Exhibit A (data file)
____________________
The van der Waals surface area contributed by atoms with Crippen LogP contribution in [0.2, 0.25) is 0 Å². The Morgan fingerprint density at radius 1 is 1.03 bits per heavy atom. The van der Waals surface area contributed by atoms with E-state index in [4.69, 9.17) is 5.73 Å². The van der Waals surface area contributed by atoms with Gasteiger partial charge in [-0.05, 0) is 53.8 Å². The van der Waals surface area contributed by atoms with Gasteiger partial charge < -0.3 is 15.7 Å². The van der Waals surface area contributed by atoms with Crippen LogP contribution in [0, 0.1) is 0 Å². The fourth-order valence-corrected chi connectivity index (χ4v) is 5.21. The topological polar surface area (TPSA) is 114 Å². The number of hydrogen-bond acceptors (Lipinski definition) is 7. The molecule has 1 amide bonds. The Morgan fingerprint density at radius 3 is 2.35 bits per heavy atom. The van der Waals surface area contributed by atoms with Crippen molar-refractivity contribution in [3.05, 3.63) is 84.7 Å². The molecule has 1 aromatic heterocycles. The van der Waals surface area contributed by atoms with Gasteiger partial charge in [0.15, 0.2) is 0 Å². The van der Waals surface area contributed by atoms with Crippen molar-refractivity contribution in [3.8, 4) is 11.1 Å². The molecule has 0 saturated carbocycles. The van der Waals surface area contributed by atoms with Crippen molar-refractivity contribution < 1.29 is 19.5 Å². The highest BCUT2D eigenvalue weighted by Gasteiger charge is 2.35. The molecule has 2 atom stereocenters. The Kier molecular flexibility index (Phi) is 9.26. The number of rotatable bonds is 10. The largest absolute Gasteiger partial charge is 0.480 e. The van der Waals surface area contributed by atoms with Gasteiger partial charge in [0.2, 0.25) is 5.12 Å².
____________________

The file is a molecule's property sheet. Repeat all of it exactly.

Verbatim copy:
The van der Waals surface area contributed by atoms with Crippen LogP contribution in [0.2, 0.25) is 0 Å². The Morgan fingerprint density at radius 1 is 1.03 bits per heavy atom. The van der Waals surface area contributed by atoms with E-state index in [4.69, 9.17) is 5.73 Å². The van der Waals surface area contributed by atoms with Gasteiger partial charge in [-0.05, 0) is 53.8 Å². The van der Waals surface area contributed by atoms with Gasteiger partial charge < -0.3 is 15.7 Å². The van der Waals surface area contributed by atoms with Crippen LogP contribution in [0, 0.1) is 0 Å². The fourth-order valence-corrected chi connectivity index (χ4v) is 5.21. The topological polar surface area (TPSA) is 114 Å². The number of hydrogen-bond acceptors (Lipinski definition) is 7. The molecule has 1 amide bonds. The Morgan fingerprint density at radius 3 is 2.35 bits per heavy atom. The van der Waals surface area contributed by atoms with Crippen molar-refractivity contribution in [3.05, 3.63) is 84.7 Å². The molecule has 1 aromatic heterocycles. The van der Waals surface area contributed by atoms with Gasteiger partial charge in [0.15, 0.2) is 0 Å². The van der Waals surface area contributed by atoms with Crippen molar-refractivity contribution in [3.8, 4) is 11.1 Å². The molecule has 0 saturated carbocycles. The van der Waals surface area contributed by atoms with Crippen molar-refractivity contribution < 1.29 is 19.5 Å². The highest BCUT2D eigenvalue weighted by Gasteiger charge is 2.35. The molecule has 2 atom stereocenters. The Kier molecular flexibility index (Phi) is 9.26. The number of rotatable bonds is 10. The largest absolute Gasteiger partial charge is 0.480 e. The van der Waals surface area contributed by atoms with Gasteiger partial charge in [0.2, 0.25) is 5.12 Å².